It has been shown that terahertz (THz) images of breast specimens can accurately differentiate between breast
carcinoma, normal fibroglandular tissue, and adipose tissue. That study employed the Time-Domain Spectroscopy (TDS)
technique. We are instead developing a new technique, Frequency-Domain Terahertz Imaging (FDTI).
In this joint project between UMass/Amherst and UMass Medical School/Worcester (UMMS), we are investigating
the feasibility of the FDTI technique for THz reflection imaging of breast cancer margins. Our system, which produces
mechanically scanned images of size 2cm x 2cm, uses a THz gas laser. The system is calibrated with mixtures of water
and ethanol and reflection coefficients as low as 1% have been measured. Images from phantoms and specimens cut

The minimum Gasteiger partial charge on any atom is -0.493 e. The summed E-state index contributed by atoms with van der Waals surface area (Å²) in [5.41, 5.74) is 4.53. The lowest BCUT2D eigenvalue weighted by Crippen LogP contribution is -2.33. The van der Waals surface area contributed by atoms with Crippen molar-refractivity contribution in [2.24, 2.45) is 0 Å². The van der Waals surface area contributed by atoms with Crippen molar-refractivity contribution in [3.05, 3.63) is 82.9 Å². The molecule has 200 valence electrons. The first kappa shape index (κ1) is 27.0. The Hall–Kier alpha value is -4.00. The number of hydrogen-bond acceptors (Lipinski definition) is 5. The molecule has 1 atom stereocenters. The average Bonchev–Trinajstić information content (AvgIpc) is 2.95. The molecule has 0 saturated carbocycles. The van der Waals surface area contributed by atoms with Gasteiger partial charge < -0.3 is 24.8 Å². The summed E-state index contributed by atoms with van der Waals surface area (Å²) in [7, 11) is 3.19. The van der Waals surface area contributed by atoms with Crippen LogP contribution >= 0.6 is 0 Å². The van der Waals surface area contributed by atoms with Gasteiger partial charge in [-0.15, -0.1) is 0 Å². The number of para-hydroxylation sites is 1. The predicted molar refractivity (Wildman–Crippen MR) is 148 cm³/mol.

from breast cancer lumpectomies at UMMS will be presented. Finally, there will be a discussion of a possible transition
of this FDTI setup to a compact and inexpensive CMOS THz camera for use in the operating room.
In this paper we describe a project for designing, developing and translating a THz imaging
device for monitoring margins from extracted tissue during surgical breast cancer conservation
procedures. In this application, the reflective and transmission properties of extracted tissue
are monitored, in near real-time using a fine-beam THz signal which is sensitive to the
presence of liquid and bound water content. In this way, it is intended that the extracted tissue
will be studied in the operating theatre to determine during surgery, whether or not the region
of malignant tissue has been fully excised from the patient. In the early stages of this project,